Scientists identify pandemic threat viruses
Experts at the University of Edinburgh have pinpointed more than 30 infections that are likely candidates for the next major pandemic.
The scientists found 37 different viruses they believe have the potential to spread across the globe.
All of them have shown the ability to spread between people, but have not so far caused a major epidemic.
The Mers coronavirus, relatives of the Ebola virus, and several mosquito-borne viruses are singled out by the study.
Researchers said these viruses had all caused disease outbreaks in the past and were the cause of "greatest concern".
The method the team used to identify the most dangerous viruses has already predicted the threat of both the Ebola and Zika viruses before they emerged to cause major epidemics.
These infections are all zoonotic - meaning that they mostly affect animals at present. However, scientists fear they could pose a major threat to human health if they become able to spread more easily between people.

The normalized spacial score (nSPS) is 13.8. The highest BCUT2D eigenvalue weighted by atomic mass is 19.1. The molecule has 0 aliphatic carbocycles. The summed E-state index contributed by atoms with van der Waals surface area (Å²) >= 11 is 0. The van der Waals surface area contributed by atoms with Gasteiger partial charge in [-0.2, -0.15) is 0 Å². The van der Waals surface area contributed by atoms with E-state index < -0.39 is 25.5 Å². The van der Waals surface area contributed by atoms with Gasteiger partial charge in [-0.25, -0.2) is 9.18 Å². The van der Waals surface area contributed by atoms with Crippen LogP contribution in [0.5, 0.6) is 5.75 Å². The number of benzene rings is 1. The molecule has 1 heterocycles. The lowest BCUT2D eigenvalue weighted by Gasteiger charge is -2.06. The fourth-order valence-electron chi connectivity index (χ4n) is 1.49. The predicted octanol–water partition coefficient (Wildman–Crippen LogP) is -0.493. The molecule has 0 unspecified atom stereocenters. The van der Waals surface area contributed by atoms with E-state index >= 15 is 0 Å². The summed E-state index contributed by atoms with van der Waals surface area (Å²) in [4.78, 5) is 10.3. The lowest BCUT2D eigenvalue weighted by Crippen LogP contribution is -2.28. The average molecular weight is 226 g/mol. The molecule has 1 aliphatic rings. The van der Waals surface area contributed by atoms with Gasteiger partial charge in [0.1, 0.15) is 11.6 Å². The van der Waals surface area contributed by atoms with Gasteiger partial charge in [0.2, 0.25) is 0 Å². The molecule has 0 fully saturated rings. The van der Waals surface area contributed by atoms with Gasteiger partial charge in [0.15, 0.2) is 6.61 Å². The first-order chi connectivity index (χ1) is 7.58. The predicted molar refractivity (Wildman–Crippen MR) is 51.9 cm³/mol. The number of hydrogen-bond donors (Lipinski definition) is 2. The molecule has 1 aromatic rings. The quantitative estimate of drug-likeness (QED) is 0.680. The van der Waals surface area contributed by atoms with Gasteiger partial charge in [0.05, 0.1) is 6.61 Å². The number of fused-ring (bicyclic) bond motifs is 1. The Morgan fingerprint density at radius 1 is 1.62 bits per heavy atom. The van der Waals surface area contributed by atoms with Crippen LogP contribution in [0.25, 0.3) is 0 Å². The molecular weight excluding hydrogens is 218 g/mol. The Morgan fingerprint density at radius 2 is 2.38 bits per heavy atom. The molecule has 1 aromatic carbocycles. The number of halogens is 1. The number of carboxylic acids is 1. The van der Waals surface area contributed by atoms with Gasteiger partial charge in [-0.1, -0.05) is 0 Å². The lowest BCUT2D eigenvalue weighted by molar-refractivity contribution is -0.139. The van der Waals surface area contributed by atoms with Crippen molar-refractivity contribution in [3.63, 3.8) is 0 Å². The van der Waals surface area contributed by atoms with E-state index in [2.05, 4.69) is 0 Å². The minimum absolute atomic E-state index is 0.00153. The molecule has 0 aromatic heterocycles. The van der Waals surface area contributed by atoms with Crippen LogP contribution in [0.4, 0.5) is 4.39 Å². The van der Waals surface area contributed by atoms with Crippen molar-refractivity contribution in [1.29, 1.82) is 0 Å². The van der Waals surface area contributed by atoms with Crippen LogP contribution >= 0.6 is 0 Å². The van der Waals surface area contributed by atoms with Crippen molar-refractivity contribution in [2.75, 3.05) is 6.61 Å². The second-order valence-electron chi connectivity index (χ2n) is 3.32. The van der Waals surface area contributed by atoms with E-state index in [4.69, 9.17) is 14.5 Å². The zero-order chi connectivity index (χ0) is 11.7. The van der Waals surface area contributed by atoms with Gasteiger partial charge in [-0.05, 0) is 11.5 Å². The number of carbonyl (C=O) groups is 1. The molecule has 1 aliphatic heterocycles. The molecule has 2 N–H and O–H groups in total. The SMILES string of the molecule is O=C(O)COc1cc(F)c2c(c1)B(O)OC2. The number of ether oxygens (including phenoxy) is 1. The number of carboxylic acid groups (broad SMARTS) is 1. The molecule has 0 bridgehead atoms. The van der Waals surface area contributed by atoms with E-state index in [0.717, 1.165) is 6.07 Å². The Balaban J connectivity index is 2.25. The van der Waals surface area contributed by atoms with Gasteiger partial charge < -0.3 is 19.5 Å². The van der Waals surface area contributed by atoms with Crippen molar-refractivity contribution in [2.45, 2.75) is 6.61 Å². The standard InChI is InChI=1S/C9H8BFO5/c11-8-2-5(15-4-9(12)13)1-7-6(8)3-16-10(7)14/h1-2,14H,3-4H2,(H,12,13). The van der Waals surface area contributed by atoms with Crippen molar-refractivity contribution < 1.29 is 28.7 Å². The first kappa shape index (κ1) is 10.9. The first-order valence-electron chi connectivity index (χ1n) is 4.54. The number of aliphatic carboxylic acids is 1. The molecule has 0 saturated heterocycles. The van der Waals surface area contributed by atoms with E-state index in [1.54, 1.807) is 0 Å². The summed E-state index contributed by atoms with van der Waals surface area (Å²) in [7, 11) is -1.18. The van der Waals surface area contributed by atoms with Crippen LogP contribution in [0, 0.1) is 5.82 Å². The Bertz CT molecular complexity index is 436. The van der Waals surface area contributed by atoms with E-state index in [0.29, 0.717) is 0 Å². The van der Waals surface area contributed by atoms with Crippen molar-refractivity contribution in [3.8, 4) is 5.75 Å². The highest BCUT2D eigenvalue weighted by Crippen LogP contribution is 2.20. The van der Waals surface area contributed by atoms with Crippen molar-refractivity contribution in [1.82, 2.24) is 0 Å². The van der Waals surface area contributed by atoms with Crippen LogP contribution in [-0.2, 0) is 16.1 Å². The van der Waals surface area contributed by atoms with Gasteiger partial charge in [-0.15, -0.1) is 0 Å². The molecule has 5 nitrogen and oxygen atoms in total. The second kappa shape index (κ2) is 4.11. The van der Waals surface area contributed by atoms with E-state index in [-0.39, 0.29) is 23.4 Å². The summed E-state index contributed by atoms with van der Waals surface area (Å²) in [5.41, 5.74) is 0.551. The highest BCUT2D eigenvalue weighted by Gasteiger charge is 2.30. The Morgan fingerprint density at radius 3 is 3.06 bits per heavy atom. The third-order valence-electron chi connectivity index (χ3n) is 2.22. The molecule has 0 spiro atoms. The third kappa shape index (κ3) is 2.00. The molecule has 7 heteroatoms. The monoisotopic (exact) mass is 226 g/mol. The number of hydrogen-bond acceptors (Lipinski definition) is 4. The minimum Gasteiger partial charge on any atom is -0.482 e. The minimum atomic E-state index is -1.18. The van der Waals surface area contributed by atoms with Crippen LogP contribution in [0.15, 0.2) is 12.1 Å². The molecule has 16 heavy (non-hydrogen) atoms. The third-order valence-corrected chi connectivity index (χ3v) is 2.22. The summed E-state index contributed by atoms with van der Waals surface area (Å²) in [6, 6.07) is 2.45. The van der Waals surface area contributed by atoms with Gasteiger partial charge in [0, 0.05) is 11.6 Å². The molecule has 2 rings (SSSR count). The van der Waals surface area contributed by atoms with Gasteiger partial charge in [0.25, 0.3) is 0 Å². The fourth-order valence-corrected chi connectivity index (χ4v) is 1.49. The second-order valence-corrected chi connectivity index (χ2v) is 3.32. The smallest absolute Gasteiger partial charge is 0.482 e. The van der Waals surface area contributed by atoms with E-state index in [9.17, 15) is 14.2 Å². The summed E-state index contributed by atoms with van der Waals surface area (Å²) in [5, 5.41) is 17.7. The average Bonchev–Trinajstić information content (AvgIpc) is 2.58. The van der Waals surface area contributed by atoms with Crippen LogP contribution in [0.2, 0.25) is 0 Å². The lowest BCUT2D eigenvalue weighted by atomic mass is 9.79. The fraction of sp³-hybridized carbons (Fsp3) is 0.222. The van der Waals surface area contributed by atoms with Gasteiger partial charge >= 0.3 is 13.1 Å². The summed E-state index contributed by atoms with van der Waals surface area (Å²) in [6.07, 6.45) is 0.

The research says surveillance of these viruses should be stepped up to avoid major public health crises, such as that seen in west Africa during the recent Ebola outbreak.
Prof Mark Woolhouse, one of the lead authors of the study, said: "Monitoring these infections should be prioritised because relatively minor changes in their ecology could lead to major changes in the threat they pose to public health."
A pandemic is generally defined as an epidemic that occurs over a very wide area, crossing international boundaries, and affecting a large number of people.
One of the most devastating pandemics was the Black Death, which killed an estimated 50 million people in 1350. Other more recent pandemics include HIV and the H1N1 flu virus outbreaks in 1918 and 2009.
The Edinburgh study was published in the journal Emerging Infectious Diseases.